- Hypertrophic: This scar tissue form is defined by an excess collagen growth at the abrasion site. The difference between the two, however, is that keloids may extend growth beyond the barrier of the initial injury, whereas hypertrophic scars only form where the injury occurred.
- Keloid: Similar to hypertrophic scars, this type of scar tissue is formed when the collagen that collects at the site of an injury is overproduced by the body, leading to thicker, more prominent scars that can cause emotional distress. This tissue is not harmful to the body, but because of the overdevelopment of protein, it can appear darker, higher, or cover a larger surface area than the initial abrasion. Keloids may even become itchy or uncomfortable, leading patients to seek treatment with Dr. Buford.
Scar Treatment at BEAUTY by BUFORD
It is impossible to prevent scars from forming altogether, but minimizing their appearance or treating them later is possible. If you’ve received a deep cut through an accident or surgery, following these steps could help you reduce the look of the resulting scar tissue.
#1: Apply Topical Treatments
According to Dr. Buford, one of the best ways to reduce the appearance of scar tissue is to use silicone sheeting for at least six months post-op to optimize scar outcome. Applying sunscreen or avoiding sun exposure can also reduce the risk of scar tissue hyperpigmentation. Other tips include avoiding picking scabs and applying petroleum jelly or other antibacterial ointments to the wound.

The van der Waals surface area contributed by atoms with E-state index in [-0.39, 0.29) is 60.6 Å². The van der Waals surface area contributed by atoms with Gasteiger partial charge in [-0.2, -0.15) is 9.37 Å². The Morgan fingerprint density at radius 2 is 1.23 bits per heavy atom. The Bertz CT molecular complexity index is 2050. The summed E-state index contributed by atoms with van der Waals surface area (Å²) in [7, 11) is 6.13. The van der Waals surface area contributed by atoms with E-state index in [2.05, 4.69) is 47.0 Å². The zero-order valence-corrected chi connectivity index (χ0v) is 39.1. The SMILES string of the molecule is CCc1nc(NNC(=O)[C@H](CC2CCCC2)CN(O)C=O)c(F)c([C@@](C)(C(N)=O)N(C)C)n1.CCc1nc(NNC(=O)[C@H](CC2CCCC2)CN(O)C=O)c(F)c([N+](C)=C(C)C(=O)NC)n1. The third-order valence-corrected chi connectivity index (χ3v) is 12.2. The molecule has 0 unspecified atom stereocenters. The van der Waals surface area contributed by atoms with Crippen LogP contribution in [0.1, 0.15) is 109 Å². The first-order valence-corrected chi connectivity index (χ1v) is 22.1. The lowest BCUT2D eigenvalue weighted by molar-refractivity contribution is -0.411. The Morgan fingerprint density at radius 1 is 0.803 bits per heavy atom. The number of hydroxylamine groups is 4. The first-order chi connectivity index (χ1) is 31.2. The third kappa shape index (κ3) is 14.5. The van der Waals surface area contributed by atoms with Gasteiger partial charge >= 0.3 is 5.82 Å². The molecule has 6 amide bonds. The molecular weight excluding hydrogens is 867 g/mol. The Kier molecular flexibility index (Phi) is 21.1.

Following a procedure, Dr. Buford may recommend using a hyper dilute botulinum toxin Type A injection (such as Botox, Dysport, Jeauveau, or Xeomin) to help reduce local wound tension and optimize long-term scar outcome.
For more advanced scarring, like keloids or hypertrophic tissue, corticosteroid injection treatments may offer relief. These shots may reduce inflammation or discomfort and show the best results over a series of repeated treatments.
Dr. Buford may also recommend dermal fillers to smooth the scar tissue for several years. Because fillers are not permanent solutions, however, you would need to get additional injections every few years.
Using tiny needles to penetrate the top layer of skin, the VIVACE Ultra RF/MN microneedling technique stimulates more even collagen production. The new collagen minimizes the look of scar tissue, making your skin appear tighter, smoother, and brighter.
#4: Scar Revision Surgery
For more prominent or particularly discomforting scars, excision/revision is a potential treatment option at BEAUTY by BUFORD. This procedure removes the scar altogether before recovering it with a flap of skin or skin graft from another area of the body.
Rediscover Smooth Skin at BEAUTY by BUFORD
Whether recovering from a recent surgical procedure or getting a bad cut, scar treatments are available to prevent unsightly scar tissue from ruining your view in the mirror. Dr. Buford has been specially trained to approach scar treatment in various ways to fit each person’s unique goals, whether your scarring comes from acne, trauma, or medical treatments.
If you’re ready to rediscover smooth skin, contact our Lone Tree office for a consultation today!